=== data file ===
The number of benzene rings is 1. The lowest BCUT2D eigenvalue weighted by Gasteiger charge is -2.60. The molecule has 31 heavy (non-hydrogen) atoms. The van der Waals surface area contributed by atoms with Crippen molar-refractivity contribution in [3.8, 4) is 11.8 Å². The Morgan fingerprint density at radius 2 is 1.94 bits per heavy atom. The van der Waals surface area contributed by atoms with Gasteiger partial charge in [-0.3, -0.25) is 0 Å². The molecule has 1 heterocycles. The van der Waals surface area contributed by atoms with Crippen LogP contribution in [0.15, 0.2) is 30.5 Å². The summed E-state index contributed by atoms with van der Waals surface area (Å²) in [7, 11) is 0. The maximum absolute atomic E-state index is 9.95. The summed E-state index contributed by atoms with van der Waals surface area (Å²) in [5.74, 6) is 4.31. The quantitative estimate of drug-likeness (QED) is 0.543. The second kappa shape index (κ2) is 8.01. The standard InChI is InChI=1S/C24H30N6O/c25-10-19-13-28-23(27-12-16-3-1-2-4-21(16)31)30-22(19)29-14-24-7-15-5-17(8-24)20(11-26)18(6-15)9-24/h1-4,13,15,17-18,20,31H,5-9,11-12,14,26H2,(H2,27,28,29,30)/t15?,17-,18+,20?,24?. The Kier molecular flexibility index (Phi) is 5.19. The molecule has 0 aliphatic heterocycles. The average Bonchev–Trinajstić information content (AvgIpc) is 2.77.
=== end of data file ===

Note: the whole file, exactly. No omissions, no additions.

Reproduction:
The number of benzene rings is 1. The lowest BCUT2D eigenvalue weighted by Gasteiger charge is -2.60. The molecule has 31 heavy (non-hydrogen) atoms. The van der Waals surface area contributed by atoms with Crippen molar-refractivity contribution in [3.8, 4) is 11.8 Å². The Morgan fingerprint density at radius 2 is 1.94 bits per heavy atom. The van der Waals surface area contributed by atoms with Gasteiger partial charge in [-0.3, -0.25) is 0 Å². The molecule has 1 heterocycles. The van der Waals surface area contributed by atoms with Crippen LogP contribution in [0.15, 0.2) is 30.5 Å². The summed E-state index contributed by atoms with van der Waals surface area (Å²) in [7, 11) is 0. The maximum absolute atomic E-state index is 9.95. The summed E-state index contributed by atoms with van der Waals surface area (Å²) in [5.74, 6) is 4.31. The quantitative estimate of drug-likeness (QED) is 0.543. The second kappa shape index (κ2) is 8.01. The standard InChI is InChI=1S/C24H30N6O/c25-10-19-13-28-23(27-12-16-3-1-2-4-21(16)31)30-22(19)29-14-24-7-15-5-17(8-24)20(11-26)18(6-15)9-24/h1-4,13,15,17-18,20,31H,5-9,11-12,14,26H2,(H2,27,28,29,30)/t15?,17-,18+,20?,24?. The Kier molecular flexibility index (Phi) is 5.19. The molecule has 0 aliphatic heterocycles. The average Bonchev–Trinajstić information content (AvgIpc) is 2.77.